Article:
Some embodiments can comprise a fully automatic, noninvasive, ophthalmologic analyzer device. The device can be used to measure anterior and poster corneal curvature and corneal thickness (pachymetry), and anterior chamber volume. The device can also allow real time evaluation of accommodation amplitude.
Some embodiments can include an ophthalmologic device capable of imaging anterior segments of an eye using a pair of rotating Scheimpflug cameras positioned perpendicular to one another. Rotating imaging processing can be used to provide a precise measurement of the central cornea, an easy fixation for the patients and an extremely short examination time. In addition, with a 90-degree rotation, the device can generate a three-dimensional representation of the entire anterior chamber by measuring all surfaces of the anterior segment. Accordingly, a three-dimensional representation of the anterior corneal surface, posterior corneal surface, anterior iris surface and anterior lens surface can be generated and displayed on a monitor. Embodiments of the device can also measure the accommodation of the eye to near and far fixation targets. Data relating to the cornel pachymetry and anterior chamber depth can be displayed on a computer monitor.
Embodiments can also include a tracking camera that detects eye movement and automatically adjusts the alignment of the optical system to minimize the influence of the eye movement. The eye movement can be a result of involuntary reactions by the patient, for example. The optical system can be actively aligned using X/Y/Z auto-alignment mechanics during the measurement process. By using the tracking camera to track and correct eye movement, software-introduced estimates need not be used to measure an anterior segment.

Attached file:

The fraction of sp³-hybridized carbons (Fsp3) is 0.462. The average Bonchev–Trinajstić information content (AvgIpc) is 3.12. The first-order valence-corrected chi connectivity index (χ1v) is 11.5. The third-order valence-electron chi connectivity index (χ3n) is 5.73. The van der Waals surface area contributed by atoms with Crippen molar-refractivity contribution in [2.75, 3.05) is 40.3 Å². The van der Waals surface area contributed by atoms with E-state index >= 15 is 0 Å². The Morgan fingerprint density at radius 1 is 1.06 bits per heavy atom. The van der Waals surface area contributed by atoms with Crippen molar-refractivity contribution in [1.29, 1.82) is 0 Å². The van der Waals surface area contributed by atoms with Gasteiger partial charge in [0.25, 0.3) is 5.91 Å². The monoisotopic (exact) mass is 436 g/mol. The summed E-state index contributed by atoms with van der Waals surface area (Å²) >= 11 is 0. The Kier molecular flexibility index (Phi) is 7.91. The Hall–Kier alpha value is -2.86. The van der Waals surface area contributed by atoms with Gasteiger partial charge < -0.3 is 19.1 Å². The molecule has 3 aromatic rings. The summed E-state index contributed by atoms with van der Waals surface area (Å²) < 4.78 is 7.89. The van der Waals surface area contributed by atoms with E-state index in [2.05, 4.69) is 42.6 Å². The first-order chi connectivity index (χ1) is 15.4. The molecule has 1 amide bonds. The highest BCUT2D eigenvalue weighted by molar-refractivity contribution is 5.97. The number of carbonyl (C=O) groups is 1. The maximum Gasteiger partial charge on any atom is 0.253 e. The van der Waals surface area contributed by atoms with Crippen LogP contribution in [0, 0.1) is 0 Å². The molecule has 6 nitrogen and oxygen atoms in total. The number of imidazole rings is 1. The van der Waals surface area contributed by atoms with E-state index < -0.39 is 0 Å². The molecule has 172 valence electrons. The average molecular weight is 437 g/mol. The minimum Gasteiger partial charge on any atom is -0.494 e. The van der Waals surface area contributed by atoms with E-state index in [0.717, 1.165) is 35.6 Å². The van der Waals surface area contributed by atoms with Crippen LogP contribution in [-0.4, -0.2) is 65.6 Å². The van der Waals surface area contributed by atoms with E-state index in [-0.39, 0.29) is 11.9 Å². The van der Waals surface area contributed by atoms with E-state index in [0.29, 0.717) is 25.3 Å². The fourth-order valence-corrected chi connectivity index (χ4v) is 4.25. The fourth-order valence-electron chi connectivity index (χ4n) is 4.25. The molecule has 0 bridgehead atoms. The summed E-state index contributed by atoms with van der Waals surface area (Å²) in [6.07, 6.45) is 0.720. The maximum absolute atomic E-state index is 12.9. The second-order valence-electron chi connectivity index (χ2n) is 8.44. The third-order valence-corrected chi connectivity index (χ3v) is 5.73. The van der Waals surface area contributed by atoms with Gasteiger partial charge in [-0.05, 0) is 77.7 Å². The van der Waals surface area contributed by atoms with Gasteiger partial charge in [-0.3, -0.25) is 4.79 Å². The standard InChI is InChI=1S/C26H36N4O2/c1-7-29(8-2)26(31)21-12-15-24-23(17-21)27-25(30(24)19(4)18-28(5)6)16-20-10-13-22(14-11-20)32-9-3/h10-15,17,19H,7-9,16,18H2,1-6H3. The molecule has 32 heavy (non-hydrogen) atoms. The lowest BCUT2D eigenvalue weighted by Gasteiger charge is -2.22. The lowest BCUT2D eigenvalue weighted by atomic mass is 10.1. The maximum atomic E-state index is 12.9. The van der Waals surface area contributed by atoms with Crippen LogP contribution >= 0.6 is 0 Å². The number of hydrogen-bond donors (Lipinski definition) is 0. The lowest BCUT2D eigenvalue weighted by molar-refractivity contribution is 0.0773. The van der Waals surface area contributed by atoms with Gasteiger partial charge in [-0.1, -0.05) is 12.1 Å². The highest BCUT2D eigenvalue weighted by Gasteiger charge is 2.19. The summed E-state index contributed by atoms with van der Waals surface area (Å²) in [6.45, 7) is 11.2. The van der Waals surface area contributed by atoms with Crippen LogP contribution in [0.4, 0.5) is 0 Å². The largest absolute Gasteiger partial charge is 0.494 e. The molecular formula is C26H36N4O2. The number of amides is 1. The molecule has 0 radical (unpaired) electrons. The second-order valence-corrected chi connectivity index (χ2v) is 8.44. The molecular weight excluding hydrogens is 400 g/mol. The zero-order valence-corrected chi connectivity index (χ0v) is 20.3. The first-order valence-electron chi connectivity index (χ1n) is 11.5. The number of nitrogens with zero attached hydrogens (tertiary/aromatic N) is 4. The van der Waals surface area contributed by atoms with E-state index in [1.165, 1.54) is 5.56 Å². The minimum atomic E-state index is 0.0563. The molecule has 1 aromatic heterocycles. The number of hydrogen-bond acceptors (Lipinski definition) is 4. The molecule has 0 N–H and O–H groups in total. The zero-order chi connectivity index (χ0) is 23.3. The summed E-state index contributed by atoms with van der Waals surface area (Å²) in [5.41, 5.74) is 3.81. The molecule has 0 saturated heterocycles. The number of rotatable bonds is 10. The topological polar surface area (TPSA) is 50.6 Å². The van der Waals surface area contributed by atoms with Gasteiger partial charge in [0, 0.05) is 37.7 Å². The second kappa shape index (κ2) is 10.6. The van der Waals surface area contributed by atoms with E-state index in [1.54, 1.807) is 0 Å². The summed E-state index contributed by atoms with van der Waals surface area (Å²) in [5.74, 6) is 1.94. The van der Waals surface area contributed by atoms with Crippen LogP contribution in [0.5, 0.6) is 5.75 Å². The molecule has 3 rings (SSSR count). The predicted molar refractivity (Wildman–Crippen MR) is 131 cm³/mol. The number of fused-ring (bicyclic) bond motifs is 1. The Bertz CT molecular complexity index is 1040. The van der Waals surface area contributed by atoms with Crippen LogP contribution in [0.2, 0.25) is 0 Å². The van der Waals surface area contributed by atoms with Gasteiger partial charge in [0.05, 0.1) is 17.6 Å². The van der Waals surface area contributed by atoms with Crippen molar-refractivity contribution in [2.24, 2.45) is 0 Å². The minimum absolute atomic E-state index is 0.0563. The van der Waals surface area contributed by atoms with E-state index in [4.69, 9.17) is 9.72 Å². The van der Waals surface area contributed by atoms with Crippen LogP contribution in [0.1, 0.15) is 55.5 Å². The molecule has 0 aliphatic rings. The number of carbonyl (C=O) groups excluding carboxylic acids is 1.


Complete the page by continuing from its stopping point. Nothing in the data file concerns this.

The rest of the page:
Accordingly, some embodiments can be configured for real-time tracking of an eye via a tracking camera to actively correct the alignment of the optical system. The tracking camera alignment system can include a sensor, an actuator and auto-alignment mechanics for anterior cornea topography analysis and accommodation amplitude measurement.
Some embodiments can comprise a dual Scheimpflug optical system capable of the three-dimensional analysis of the anterior and posterior cornea. The optical system can provide measurements at two orthogonal meridians, thereby allowing a 3-dimensional scan in a 90 degree rotation. Accordingly, the optical system can perform a full surface evaluation in a 90 degree rotation.